Nobody ever forgets visiting Japan. In 1987 backpacker mode, I hitched 300 miles from Tokyo to a rural village outside Osaka and unexpectedly ended up living with the Doi family for a month.
An unofficial babysitter and English-speaking influencer for a one- and three-year-old, I relished time with an extended family—four generations under one roof. Twenty-five years later, I returned and reunited with Emiko and Rieko as adults. Although they couldn’t actually remember me, I left behind audio and written English lessons to keep that ball rolling, and their parents documented our time together with photos. The touching reunion was like meeting long lost family in another land and a reminder that life is sweet.
After revisiting the river of time, I explored Kanto, the region surrounding Tokyo, which has dozens of mind-blowing attractions and gorgeous green spaces all within striking distance. Japan has 47 prefectures; think mini states. Here are a few highlights from Saitama and Chiba Prefectures, which are commuting distance from central Tokyo, akin to New York City’s Westchester and Long Island…
These are two of 540 centuries-old statues (Gohyaku Rakan) in a courtyard beside Kitain Temple in Kawagoe. Each of Buddha’s stone disciples shares individual, often zany facial expressions, emoting a variety of human feelings. Evidently, gossip has been around for a long time.
Shichi-Go-San (Seven-Five-Three) occurs on November 15 and is a rite of passage for children of those specific ages to celebrate their transition into middle childhood. The particular ages are consistent with East Asian numerology, which claims that odd numbers are lucky. Children are dressed in kimonos, many for the first time, to visit shrines. Three-year-old girls usually wear hifu (a type of padded vest) with their kimonos.
Hiking 108 steps to the Buddhist shrine atop Mount Takaosan is evidence of how much the Japanese love being photographed, many (especially kids) flash the peace sign, which seems to be their “cheese.” The Japanese practice Shinto Buddhism, a worship of nature—mountains, wood, water, and fire—that replicates into respect for others. Buddhism saves people from their worldly desires, making it easier to pass up the beer that is commonly sold in outdoor vending machines.
In Japan, professions, such as working in theatre to making traditional lanterns and serving in the priesthood, are often passed from generation to generation. Some of Tokyo’s market vendors and restauranteurs have been in business for 20 generations. The village of Asakusa is the land of handmade lanterns. A red lantern outside a Japanese pub means quick and cheap food and drink.
Japanese politeness fast facts:
* Remove shoes when entering homes, restaurants, shrines, and most indoor public places. In this foot-oriented society, people use different slippers for their living rooms, bedrooms, and especially bathrooms.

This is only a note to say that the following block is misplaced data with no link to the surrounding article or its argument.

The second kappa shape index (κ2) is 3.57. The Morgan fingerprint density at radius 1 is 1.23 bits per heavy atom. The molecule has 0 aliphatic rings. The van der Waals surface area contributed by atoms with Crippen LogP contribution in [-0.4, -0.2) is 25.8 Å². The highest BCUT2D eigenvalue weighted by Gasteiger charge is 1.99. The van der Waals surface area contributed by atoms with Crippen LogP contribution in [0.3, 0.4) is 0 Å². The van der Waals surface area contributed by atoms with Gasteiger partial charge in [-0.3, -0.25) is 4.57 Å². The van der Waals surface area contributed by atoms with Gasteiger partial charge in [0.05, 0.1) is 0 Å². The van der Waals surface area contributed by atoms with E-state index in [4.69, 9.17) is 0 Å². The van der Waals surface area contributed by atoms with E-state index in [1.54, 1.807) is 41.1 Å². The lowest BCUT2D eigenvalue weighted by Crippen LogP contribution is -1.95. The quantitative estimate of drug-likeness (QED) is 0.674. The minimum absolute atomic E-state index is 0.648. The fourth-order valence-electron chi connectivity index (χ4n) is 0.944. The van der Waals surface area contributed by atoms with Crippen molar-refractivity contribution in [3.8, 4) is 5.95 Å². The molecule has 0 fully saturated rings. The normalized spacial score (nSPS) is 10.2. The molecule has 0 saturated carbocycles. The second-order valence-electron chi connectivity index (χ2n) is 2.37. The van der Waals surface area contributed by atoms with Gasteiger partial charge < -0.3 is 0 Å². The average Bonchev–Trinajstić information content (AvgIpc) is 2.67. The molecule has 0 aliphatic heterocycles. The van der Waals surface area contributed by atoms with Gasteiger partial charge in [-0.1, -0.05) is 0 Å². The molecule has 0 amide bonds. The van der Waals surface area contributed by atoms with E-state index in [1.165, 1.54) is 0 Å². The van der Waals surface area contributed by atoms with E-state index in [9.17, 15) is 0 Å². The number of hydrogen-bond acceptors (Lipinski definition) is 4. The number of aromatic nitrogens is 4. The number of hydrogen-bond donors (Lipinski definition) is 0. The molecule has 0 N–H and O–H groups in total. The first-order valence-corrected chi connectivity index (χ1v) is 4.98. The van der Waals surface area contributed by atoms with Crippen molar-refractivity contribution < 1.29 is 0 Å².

* Never bring a wet umbrella indoors.
* Being early means being on time.
* Yapping on a cell phone while on public transportation is considered disrespectful.
* Public nose-blowing is considered disgusting.
* When drinking alcohol, never fill your own glass—you’re expected to top off your companions’ drinks. Kampai (cheers).
* Bow when others bow.
* Two million commuters pass through Shinjuku train station every day. Tokyo is a quagmire tangle of trains and subways where 12 million people efficiently cooperate (Greater Tokyo has nearly 35 million people). Tokyoites crammed into public transport remain silent to avoid disrupting others. Crime is rare, as is rudeness. This is ground zero for manners.
* And, oh yeah, maybe means no.
Introduced in 1872, baseball is one of the most popular sports in Japan. As evidenced by the number of Japanese playing Major League Baseball. This pastime is serious business. Games here pack small fields and stadiums. Trash talking is non-existent. Instead of playing in the minor leagues or retiring as a pro, some American players play a few more years in Japan.
Ps, Japanese people eat sushi with their fingers; sashimi with chopsticks. And, eel on rice, a simple ancestral recipe, is trendy again.
This 100-foot-high sitting stone Buddha was carved from mountain granite in 1783. It is the reward for a hike up and down a few hillsides on a trail that passes through several Rakan statue gardens.
In Japan, childhood friends often remain friends forever. It’s another testimony for these incredibly gentle, resilient, and good-natured people who live in the land that seems to have invented manners.
The peace sign is commonly made by Japanese people, especially kids, when posing for informal photographs. One account of this habit is during the 1972 Winter Olympics in the mountainous Japanese city of Sapporo, American figure skater Janet Lynn stumbled into Japan’s pop culture when she slipped during a free-skate period but continued smiling even as she sat on the ice. Though she placed only third in the competition, her cheerfulness in the face of failure resonated with the Land of the Rising Sun, making her an overnight celebrity. Lynn, a peace activist, was repeatedly seen flashing the peace sign in the Japanese media thereafter.
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